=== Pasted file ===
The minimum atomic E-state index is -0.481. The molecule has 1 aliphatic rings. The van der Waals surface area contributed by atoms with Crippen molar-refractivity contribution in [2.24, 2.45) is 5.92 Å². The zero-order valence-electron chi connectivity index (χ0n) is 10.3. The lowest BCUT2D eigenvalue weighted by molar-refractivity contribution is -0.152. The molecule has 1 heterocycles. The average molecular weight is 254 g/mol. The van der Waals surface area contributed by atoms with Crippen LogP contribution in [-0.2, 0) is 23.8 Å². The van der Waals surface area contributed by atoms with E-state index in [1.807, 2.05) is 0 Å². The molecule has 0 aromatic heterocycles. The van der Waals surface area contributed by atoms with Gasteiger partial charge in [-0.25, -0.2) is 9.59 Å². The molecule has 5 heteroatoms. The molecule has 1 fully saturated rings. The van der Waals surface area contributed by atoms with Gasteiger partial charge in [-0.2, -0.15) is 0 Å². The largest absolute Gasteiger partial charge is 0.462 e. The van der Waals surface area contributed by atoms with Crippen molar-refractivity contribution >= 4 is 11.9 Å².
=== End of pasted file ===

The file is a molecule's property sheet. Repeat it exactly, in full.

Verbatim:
The minimum atomic E-state index is -0.481. The molecule has 1 aliphatic rings. The van der Waals surface area contributed by atoms with Crippen molar-refractivity contribution in [2.24, 2.45) is 5.92 Å². The zero-order valence-electron chi connectivity index (χ0n) is 10.3. The lowest BCUT2D eigenvalue weighted by molar-refractivity contribution is -0.152. The molecule has 1 heterocycles. The average molecular weight is 254 g/mol. The van der Waals surface area contributed by atoms with Crippen LogP contribution in [-0.2, 0) is 23.8 Å². The van der Waals surface area contributed by atoms with E-state index in [1.807, 2.05) is 0 Å². The molecule has 0 aromatic heterocycles. The van der Waals surface area contributed by atoms with Gasteiger partial charge in [-0.25, -0.2) is 9.59 Å². The molecule has 5 heteroatoms. The molecule has 1 fully saturated rings. The van der Waals surface area contributed by atoms with Gasteiger partial charge in [-0.2, -0.15) is 0 Å². The largest absolute Gasteiger partial charge is 0.462 e. The van der Waals surface area contributed by atoms with Crippen molar-refractivity contribution >= 4 is 11.9 Å².